How SoulCycle Is Changing Pop Music

by Tim Latterner


“You’ve got to hear this,” the host of the party proclaimed, jolting over to the iPod plugged into a speaker. “I heard it yesterday at SoulCycle and it’s incredible!”

What we heard next was a heart-pumping techno remix of “Video Killed The Radio Star,” The Buggles’ 1980 song. While several of us knew the song to be a remix of an ’80s synth pop classic, our host had never heard the song any other way than the revamped recording she’d heard at a recent spin class. This was the only way the song existed in her mind, because how would she know any other way? And yet, she loved it all the same.

Across the nation, people flock to fitness classes with a churchlike attitude and devotion. For SoulCycle, the cult following has become a point of not just emphasis, but celebration, with locations even depicting the word “cult” with bright neon lights in the lobby. The likeness extends beyond the riders’ devotion, though, to the whole experience. The robes get swapped out for spandex. The nostalgic pop music gets swapped out for a beat-driven remix of the classics. The candles get swapped with, well, nothing. They kept the candles.

SoulCycle and its contemporaries have created a lasting impact on more than just getting people off the couch and onto the bike. The trend has garnered influence over the new accessibility of pop music, both how we remember older songs, how we discover new music, even influencing the musicians creating and debuting work.

SoulCycle’s fan base happens to align with the listeners of today’s mainstream pop charts almost exactly, which leads to SoulCycle riders hearing a certain remix in class, downloading it to their devices for later, personal use, and they playing it outside class — a process where the beat-pumping remix is often listened to more than the original track.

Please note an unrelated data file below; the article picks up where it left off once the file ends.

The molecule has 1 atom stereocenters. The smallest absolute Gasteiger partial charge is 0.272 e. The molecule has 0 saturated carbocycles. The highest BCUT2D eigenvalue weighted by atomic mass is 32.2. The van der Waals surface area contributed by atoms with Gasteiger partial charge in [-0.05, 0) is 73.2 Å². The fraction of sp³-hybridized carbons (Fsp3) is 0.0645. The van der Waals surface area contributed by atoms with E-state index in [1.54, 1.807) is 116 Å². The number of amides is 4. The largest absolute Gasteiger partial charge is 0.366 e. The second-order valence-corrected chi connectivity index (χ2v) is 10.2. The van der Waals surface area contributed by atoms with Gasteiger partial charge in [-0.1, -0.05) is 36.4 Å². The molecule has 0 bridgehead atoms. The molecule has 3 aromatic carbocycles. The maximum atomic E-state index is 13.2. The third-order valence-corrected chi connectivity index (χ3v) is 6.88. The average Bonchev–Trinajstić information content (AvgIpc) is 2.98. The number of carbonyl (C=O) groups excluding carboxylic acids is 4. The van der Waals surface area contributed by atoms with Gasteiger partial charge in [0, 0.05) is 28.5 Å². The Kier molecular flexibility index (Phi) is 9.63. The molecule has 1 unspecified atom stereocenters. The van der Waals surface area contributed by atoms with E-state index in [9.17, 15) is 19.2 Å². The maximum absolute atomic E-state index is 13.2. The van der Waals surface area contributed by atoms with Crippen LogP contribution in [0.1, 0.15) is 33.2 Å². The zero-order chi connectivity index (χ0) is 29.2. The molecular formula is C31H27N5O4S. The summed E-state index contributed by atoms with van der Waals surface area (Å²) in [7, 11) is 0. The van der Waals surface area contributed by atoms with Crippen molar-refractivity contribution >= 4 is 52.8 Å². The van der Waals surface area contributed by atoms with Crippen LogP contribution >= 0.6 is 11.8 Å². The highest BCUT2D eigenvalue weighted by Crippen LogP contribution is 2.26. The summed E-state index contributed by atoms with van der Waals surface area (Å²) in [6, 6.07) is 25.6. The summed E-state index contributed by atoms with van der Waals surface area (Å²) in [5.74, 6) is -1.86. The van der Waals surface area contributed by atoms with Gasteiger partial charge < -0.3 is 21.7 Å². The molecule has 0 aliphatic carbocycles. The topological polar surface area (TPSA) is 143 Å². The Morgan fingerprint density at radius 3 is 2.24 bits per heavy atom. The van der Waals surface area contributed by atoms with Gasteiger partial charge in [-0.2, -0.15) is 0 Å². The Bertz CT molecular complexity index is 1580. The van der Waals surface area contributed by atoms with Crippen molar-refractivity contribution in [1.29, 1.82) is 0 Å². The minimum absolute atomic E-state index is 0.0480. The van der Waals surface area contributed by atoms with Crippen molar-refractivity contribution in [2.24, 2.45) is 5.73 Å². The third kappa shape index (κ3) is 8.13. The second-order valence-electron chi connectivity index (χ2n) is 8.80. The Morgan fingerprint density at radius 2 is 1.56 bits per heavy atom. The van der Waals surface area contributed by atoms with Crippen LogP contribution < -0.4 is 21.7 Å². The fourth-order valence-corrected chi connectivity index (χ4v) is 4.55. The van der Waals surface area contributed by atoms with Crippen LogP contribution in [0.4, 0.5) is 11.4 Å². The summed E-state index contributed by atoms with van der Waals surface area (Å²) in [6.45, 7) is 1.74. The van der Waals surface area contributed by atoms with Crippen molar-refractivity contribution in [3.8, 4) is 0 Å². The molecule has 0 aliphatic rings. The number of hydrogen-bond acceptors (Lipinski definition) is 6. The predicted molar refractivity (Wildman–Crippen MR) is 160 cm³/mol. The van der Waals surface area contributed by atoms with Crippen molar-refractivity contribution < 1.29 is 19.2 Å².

The movement doesn’t necessarily mean a dip in quality or appreciation of the music though. With tons of fans and exercise junkies across the nation, the new development and access to music has regular riders enjoying each new discovery. “I left the class and was like, ‘I need to go get that [song]’,” says Lindsey Tannebaum, an avid rider. “Everything in the class is such a positive experience, so when I relisten to a song, it brings back those good feelings.” Lindsey isn’t the first to take the songs she’s heard in class out of the studio. According to instructors, riders come up to them after class all the time to ask the name of a song or where they can download the playlist from class. In a way, SoulCycle has become a sort of brick-and-mortar Spotify for the exercise-minded. Riders may go to John Doe Instructor’s class because they know he plays early 2000s pop, and leave with a few new remixes that they fall in love with along the way.

Even the iTunes charts’ Top 100 reflect the trend. Of all the songs released to be listed on the Top Songs chart, “Ready For It” by Taylor Swift is on the list twice, once for the studio recording at #38, and again for the “blood pop remix,” a beat-heavy rendition used for many of these classes, at #70. The wave of influence that fitness classes wield over pop music listeners has enough impact to list the same song twice on an exclusive report.

It’s grown to a point at which musicians are even catering and building their new albums and singles around the spinning sensation. Nicole Scherzinger’s album Big Fat Lie was promoted with a planned listening party for a SoulCycle ride to debut the album in New York. The tracks are a fast-paced, adrenaline-pumping sequence of songs that match perfectly to the rhythm and pace of a course — making it a great venue to help the new release flourish and take off with Scherzinger’s proposed fan base. Quality of the album aside, the idea of building a new body of work around a fitness classes suggests a new trend in reverse engineering music to fit listeners rather than the traditional model or listeners finding new bands organically.

Next time you’re clipping in for your next class or walking through your local grocery store, listen for the techno version of “Piano Man.”

top photo via Soul Cycle

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